For many young women, the 1920s felt like a promise of liberty. It was a period when they dared to shorten their skirts and shingle their hair, to smoke, drink, take drugs and to claim sexual freedoms. In an era of soaring stock markets, consumer expansion, urbanization and fast travel, women were reimagining both the small detail and the large ambitions of their lives. In Flappers, acclaimed biographer Judith Mackrell follows a group of six women - Diana Cooper, Nancy Cunard, Tallulah Bankhead, Zelda Fitzgerald, Josephine Baker and Tamara de Lempicka - who, between them, exemplified the range and daring of that generation's spirit. For them, the pursuit of experience was not just about dancing the Charleston and wearing fashionable clothes. They made themselves prominent among the artists, icons, and heroines of their age, pursuing experience in ways that their mothers could never have imagined, seeking to define what it was to be young and a woman in an age where the smashing of old certainties had thrown the world wide open.
Talented, reckless and wilful, with personalities that transcended their class and background, they re-wrote their destinies in remarkable, entertaining and sometimes tragic ways. And between them they blazed the trail of the New Woman around the world.
Flappers is all good, dirty fun ... Mackrell is an engaging storyteller with a deceptively light touch -- Cressida Connolly Sunday Telegraph Offers a way to look beyond the cliches of the Roaring Twenties into what was actually going on in these women's heads. Mackrell - who writes with great brio - shows us the uncertainly and confusion that often lay behind the brittle artifice. -- Bee Wilson Sunday Times Scintillating ... Mackrell is clever at painting the subtly complex picture of these women's lives from giddy high spirits to steadfast obstinacy, from emotional fragility to creative focus and weaving them together against a backdrop that is also writ clear. This enthralling, elegant book conjures up all the glamour and razzmatazz but never flinches from the caverns of pain beneath. -- Caroline Jowett Daily Express Judith Mackrell's group biography of six women of the Roaring Twenties is a terrific read. -- Bel Mooney Daily Mail Engaging -- Amanda Foreman Mail on Sunday Informative and deeply moving ... The strength of this compelling book derives from the cumulative effect of so much pain and suffering endured by these once hopeful young pioneering women -- Anne Sebba Literary Review Erudite and detailed Spectator Mackrell interweaves these intense lives with rich detail of their wider worlds ... she writes beautifully, peppering her prose with their sly one-liners and her own insights, while maintaining a pace as swift as the exhausting lives she describes. -- Sunday Express Kate Colquhoun Hugely entertaining ... in bringing these fascinating women back to life, she reminds today's women that our own lives would be very different without the trails their generation blazed. Irish Times It's in the bringing together of these highly diverse women under the 'flapper' umbrella that Mackrell's real genius lies, showing us the relationship between an age and the very different individuals who shone during it. -- Lesley McDowell Independent on Sunday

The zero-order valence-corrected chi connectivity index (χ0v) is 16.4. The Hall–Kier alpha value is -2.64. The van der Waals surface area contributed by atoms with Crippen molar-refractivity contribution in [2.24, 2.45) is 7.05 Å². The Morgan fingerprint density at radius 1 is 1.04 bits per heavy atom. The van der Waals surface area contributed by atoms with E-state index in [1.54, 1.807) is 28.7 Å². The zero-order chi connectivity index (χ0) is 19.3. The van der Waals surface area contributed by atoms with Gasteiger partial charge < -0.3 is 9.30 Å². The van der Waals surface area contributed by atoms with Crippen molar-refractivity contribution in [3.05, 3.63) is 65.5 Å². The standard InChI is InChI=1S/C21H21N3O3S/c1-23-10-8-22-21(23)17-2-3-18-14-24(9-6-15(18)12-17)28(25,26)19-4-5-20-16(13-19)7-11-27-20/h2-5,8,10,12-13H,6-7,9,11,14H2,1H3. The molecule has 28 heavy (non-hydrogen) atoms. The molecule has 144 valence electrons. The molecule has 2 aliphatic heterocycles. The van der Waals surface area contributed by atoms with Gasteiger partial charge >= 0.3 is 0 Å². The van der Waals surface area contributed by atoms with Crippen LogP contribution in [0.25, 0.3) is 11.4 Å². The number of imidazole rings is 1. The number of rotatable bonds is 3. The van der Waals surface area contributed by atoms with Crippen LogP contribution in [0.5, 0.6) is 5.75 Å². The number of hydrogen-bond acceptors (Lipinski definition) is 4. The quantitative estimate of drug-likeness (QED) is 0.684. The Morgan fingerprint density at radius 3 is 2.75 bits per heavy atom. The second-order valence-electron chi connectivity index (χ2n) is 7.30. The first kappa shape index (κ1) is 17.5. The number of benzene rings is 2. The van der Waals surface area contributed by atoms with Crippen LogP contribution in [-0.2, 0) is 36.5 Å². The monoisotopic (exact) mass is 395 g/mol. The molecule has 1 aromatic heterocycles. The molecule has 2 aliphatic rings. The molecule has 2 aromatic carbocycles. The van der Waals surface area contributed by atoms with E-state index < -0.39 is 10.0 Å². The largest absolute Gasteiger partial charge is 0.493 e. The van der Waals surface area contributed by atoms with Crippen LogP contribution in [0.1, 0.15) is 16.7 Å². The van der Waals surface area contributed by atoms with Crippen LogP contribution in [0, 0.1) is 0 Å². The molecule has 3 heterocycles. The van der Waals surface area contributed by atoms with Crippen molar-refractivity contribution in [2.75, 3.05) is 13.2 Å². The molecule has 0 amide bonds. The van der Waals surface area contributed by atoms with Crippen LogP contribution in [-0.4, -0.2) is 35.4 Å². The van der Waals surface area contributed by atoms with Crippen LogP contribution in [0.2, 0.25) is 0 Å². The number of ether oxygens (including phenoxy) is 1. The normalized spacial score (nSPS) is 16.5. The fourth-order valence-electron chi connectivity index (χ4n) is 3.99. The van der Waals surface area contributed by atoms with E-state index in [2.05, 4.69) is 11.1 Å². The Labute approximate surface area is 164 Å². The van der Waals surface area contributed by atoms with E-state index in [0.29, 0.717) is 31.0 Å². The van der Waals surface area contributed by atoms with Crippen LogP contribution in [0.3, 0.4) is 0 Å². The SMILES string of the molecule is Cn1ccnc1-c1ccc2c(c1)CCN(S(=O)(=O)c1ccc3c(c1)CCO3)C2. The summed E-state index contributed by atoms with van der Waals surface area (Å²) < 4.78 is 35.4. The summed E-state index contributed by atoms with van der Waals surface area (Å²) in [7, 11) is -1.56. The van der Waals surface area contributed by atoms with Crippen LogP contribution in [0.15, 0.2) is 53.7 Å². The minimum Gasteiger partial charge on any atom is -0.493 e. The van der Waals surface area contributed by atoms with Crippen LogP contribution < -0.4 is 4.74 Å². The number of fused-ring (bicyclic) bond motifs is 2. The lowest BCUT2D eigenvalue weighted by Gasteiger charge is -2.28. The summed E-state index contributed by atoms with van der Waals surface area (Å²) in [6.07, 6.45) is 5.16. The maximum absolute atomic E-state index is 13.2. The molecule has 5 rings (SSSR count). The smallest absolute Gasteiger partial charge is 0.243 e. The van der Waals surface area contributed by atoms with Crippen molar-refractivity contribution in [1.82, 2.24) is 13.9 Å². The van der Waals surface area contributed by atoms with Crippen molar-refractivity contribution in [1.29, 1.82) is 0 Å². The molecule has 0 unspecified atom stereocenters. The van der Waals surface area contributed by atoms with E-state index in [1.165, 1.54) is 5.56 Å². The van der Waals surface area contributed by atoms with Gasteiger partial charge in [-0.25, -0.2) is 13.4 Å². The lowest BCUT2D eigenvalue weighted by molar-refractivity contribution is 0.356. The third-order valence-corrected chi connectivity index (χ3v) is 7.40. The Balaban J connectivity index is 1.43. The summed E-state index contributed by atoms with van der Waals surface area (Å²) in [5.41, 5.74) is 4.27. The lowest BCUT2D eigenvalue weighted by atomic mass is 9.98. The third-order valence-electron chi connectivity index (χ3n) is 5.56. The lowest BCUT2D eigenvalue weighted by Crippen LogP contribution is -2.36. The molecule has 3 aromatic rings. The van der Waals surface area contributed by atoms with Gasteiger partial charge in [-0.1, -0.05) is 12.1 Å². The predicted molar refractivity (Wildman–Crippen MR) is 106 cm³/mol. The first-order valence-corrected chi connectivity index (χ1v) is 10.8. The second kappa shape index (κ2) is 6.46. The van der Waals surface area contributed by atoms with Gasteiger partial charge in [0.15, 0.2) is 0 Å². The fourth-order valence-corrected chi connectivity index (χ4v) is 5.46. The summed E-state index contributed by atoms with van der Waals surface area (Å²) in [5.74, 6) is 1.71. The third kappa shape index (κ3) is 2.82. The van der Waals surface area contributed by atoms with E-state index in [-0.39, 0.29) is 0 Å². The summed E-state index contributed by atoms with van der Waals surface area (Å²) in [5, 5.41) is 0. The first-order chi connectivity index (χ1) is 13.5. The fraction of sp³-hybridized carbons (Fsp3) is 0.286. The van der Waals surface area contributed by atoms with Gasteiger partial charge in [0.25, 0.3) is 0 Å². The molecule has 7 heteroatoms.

Judith Mackrell is a celebrated dance critic, writing first for the Independent and now for the Guardian. Her biography of the Russian ballerina Lydia Lopokova, Bloomsbury Ballerina, was shortlisted for the Costa Biography Award. She has also appeared on television and radio, as well as writing on dance, co-authoring The Oxford Dictionary of Dance. She lives in London with her family.